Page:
237 F3d 701 Dale Ross v. Campbell Soup Company

237 F.3d 701 (6th Cir. 2001)

Dale Ross, Plaintiff-Appellant,
Campbell Soup Company, Defendant-Appellee.

No. 99-4203


Argued: October 26, 2000
Decided and Filed: January 10, 2001

Appeal from the United States District Court for the Northern District of Ohio at Cleveland. No. 98-00196, Kathleen McDonald O'Malley, District Judge.

Andrew L. Margolius, Cleveland, Ohio, for Appellant. Susan M. DiMickele, SQUIRE, SANDERS & DEMPSEY, Columbus, Ohio, for Appellee.

Ronald J. James, SQUIRE, SANDERS & DEMPSEY, Cleveland, Ohio, Susan M. DiMickele, SQUIRE, SANDERS & DEMPSEY, Columbus, Ohio, for Appellee.

Before: DAUGHTREY and CLAY, Circuit Judges; COHN, District Judge*.



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In this Americans with Disabilities Act (ADA) case, the plaintiff, Dale Ross, appeals the district court's order granting summary judgment to the defendant, Campbell Soup Company, based on the court's determination that Ross had failed to present evidence of discrimination on the basis of disability under the ADA, 42 U.S.C. §§ 12101-12213 (2000). On appeal, Ross claims that the district court erred in finding no issue of material fact on three points: (1) that Ross was not disabled within the meaning of the Act; (2) that Campbell Soup did not regard Ross as disabled within the meaning of the Act; and (3) that Ross did not present direct evidence of discrimination on the basis of disability. Although we conclude that the district court was correct in its ruling with regard to the question of Ross's actual disability, we further conclude that there exists a genuine issue of material fact concerning the company's alleged perception that Ross was disabled within the meaning of the ADA.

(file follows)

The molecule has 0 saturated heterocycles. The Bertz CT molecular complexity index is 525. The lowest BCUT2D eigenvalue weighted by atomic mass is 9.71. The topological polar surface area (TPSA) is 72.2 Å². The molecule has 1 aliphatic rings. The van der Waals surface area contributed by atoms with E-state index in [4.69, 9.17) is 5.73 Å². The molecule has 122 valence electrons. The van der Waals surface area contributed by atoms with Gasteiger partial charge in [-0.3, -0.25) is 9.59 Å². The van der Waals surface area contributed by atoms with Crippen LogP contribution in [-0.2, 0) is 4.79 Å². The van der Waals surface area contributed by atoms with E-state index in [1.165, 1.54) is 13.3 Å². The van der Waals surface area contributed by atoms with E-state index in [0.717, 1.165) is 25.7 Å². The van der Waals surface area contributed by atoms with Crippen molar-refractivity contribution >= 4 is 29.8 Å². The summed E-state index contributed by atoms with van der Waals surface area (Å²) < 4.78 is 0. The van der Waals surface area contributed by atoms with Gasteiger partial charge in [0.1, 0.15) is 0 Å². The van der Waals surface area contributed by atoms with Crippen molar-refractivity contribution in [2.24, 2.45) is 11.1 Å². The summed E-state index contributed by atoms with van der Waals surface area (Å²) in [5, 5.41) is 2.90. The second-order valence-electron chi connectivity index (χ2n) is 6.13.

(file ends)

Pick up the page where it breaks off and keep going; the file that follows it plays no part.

Ross's position at the company was that of sales merchandiser working exclusively in Campbell's frozen foods division. His primary responsibility was traveling between corporate customers in his sales area and presenting proposals for the sale and display of Campbell's product. As part of his job, Ross was required to lift cases of Campbell's frozen foods, which generally weigh around ten pounds. According to Ross's deposition testimony, he was never required to lift more than one case of frozen food at a time.


During his employment at Campbell, Ross suffered a series of five back injuries. The first, a lumbar strain, occurred in 1987, causing Ross to miss three weeks of work. He next suffered a back spasm in 1989 while lifting, but the record does not indicate how long Ross was absent from work as the result of this injury. Ross then suffered a lumbar strain in 1991, which caused him to be out of work for three more months, and a lumbar tightening in May 1993, which led to a two-month absence. Ross did not request accommodation from Campbell after any of these injuries, nor did he ever specifically state to Campbell that he suffered from a disability. Indeed, Ross testified that it was his understanding each time he returned to work that he was not under any restrictions, "because [he] was not allowed to return to work until [he] was, in Campbell's eyes, a hundred percent."